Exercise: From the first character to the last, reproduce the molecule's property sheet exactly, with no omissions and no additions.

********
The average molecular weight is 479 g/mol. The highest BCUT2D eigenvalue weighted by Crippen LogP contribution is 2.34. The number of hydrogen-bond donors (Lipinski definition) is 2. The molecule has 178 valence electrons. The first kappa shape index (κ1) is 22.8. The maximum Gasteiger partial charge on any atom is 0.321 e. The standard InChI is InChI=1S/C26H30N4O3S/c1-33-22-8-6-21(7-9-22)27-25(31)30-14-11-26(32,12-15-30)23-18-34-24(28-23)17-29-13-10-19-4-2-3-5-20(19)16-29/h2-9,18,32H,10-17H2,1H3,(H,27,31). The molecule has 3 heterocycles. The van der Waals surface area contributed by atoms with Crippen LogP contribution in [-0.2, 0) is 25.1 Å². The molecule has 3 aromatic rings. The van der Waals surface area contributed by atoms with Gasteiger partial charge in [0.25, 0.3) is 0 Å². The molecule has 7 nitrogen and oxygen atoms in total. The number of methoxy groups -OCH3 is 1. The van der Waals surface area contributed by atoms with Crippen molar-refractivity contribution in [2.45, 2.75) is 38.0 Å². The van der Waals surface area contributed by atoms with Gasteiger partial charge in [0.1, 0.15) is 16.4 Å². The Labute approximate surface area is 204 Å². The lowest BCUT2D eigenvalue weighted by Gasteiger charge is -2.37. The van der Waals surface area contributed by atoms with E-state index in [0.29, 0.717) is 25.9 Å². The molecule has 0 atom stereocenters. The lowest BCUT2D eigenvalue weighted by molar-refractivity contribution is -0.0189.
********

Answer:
The average molecular weight is 479 g/mol. The highest BCUT2D eigenvalue weighted by Crippen LogP contribution is 2.34. The number of hydrogen-bond donors (Lipinski definition) is 2. The molecule has 178 valence electrons. The first kappa shape index (κ1) is 22.8. The maximum Gasteiger partial charge on any atom is 0.321 e. The standard InChI is InChI=1S/C26H30N4O3S/c1-33-22-8-6-21(7-9-22)27-25(31)30-14-11-26(32,12-15-30)23-18-34-24(28-23)17-29-13-10-19-4-2-3-5-20(19)16-29/h2-9,18,32H,10-17H2,1H3,(H,27,31). The molecule has 3 heterocycles. The van der Waals surface area contributed by atoms with Crippen LogP contribution in [-0.2, 0) is 25.1 Å². The molecule has 3 aromatic rings. The van der Waals surface area contributed by atoms with Gasteiger partial charge in [0.25, 0.3) is 0 Å². The molecule has 7 nitrogen and oxygen atoms in total. The number of methoxy groups -OCH3 is 1. The van der Waals surface area contributed by atoms with Crippen molar-refractivity contribution in [2.45, 2.75) is 38.0 Å². The van der Waals surface area contributed by atoms with Gasteiger partial charge in [0.1, 0.15) is 16.4 Å². The Labute approximate surface area is 204 Å². The lowest BCUT2D eigenvalue weighted by Gasteiger charge is -2.37. The van der Waals surface area contributed by atoms with E-state index in [0.29, 0.717) is 25.9 Å². The molecule has 0 atom stereocenters. The lowest BCUT2D eigenvalue weighted by molar-refractivity contribution is -0.0189.